layer and the presentation layer) within your portal. You will learn how to
enable your portal for WSRP, how to produce remote portlets, and how to
use them within a portal.
We think it is important that you understand these two main methods
for using Web services within WP. The ¬rst method uses core Web service
functionality”for example, calls to remote functions that are described by
WSDL and that are formatted using SOAP over HTTP. This is the most
general-purpose use of Web services and one that can be utilized in every
environment. The second, using WSRP, is more limited to remote portlets
but allows you to integrate the function as well as the presentation with
little or no development effort.

421
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422 Chapter 22


A Quick Review of Web Services
and Remote Portlets
A brief review is in order for those who have not recently used Web services.
The goal in this section is not to teach you all about Web services but rather
to ensure that the concept is well understood by all readers of this chapter.
Web services are functional elements deployed on a node on the net-
work and accessed over the Internet. This description is quite generic and
doesn™t say too much; what makes such a service endpoint a Web service is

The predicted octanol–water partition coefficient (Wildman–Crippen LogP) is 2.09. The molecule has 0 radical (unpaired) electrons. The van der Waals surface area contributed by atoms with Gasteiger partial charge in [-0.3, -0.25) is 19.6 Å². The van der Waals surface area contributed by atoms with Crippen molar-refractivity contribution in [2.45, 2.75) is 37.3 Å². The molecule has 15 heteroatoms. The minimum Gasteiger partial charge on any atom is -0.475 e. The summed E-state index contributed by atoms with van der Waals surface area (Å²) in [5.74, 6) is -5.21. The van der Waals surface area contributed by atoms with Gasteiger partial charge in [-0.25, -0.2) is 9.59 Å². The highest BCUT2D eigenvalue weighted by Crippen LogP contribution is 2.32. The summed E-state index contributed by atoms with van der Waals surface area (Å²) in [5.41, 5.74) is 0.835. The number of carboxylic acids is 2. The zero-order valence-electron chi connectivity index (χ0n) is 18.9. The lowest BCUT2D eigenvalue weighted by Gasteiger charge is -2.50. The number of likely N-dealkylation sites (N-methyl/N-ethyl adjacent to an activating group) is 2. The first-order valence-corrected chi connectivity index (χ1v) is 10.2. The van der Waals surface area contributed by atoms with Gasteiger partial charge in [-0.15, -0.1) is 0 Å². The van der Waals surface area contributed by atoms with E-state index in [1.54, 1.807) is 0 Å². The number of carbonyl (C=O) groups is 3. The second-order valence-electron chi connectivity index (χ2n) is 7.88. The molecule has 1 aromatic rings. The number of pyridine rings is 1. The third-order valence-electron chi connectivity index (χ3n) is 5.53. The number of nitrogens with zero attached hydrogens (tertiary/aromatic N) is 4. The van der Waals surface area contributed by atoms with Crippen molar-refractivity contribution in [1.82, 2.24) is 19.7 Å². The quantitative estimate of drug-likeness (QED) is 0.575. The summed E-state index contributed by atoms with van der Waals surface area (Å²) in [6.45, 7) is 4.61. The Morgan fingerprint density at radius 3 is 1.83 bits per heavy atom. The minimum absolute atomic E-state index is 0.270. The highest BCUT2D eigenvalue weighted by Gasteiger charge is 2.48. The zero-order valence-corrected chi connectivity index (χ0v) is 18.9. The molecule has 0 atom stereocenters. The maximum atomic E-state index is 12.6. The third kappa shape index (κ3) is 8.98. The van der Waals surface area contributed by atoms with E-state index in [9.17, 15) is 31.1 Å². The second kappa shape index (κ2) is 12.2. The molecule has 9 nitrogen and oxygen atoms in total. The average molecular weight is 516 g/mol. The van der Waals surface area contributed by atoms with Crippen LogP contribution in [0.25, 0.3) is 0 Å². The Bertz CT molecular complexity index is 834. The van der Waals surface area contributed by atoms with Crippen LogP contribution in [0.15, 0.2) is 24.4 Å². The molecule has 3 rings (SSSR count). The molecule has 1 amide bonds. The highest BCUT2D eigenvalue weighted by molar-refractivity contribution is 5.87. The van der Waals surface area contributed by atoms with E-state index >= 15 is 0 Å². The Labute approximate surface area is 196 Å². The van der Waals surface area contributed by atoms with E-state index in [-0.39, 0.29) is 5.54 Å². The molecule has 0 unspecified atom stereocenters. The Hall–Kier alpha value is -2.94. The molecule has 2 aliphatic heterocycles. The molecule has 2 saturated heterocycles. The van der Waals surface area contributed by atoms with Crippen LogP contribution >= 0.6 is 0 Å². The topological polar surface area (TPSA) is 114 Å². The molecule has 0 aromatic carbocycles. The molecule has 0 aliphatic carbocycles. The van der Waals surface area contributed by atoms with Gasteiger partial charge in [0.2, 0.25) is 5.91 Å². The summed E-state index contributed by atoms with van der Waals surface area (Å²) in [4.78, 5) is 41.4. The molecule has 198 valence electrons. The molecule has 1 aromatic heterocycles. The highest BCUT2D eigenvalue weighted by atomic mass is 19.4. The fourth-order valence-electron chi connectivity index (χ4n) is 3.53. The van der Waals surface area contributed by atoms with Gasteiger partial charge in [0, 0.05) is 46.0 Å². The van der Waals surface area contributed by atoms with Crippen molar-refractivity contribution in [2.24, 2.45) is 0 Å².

the “how,” not the “what.” Web services are based on a set of standards”
speci¬cally the Simple Object Access Protocol (SOAP), the Web Service De-
scription Language (WSDL), and Universal Description Discovery and Inte-
gration (UDDI). SOAP is a protocol by which a remote client can invoke the
functionality implemented by the Web service. Developers of Web services
use WSDL to de¬ne the metadata describing the Web service, and remote
clients use WSDL to learn what arguments are required for invoking the
Web service (as well as other things required to make the remote call). Web
service providers use UDDI to publish their Web services, and clients of Web
services use UDDI to discover where these Web services, and the metadata
describing them, reside. For an overview of SOAP, WSDL, and UDDI see
Executive™s Guide to Web Services by Eric Marks and Mark Werrell and for an
in-depth discussion see Java, XML, and Web Services Bible by Mike Jasnowski.
SOAP, WSDL, and UDDI form the core of the Web services stack, and Web
services are not specially made for portal deployment. Using Web services
within the context of portlet development is no different than making use of
Web services when developing servlets, JSPs, or any other Java programs.
But Web services do not stop with SOAP, WSDL and UDDI”in fact, there
are over 100 higher level protocols and de¬nitions within the world of Web
services. One of these “extensions” is very much speci¬c to portals and
portlets”remote portlets and the Web Services for Report Portlets (WSRP)
standard.
WSRP is an OASIS standard that was created to simplify the integra-
tion of remote applications and content into portals. OASIS (www.oasis-
open.org) is a not-for-pro¬t global consortium that drives the develop-
ment, convergence, and adoption of e-business standards and is responsible
for much of the work in areas such as XML and Web services. The purpose
of WSRP is to allow exposing content from third-party portlets in portals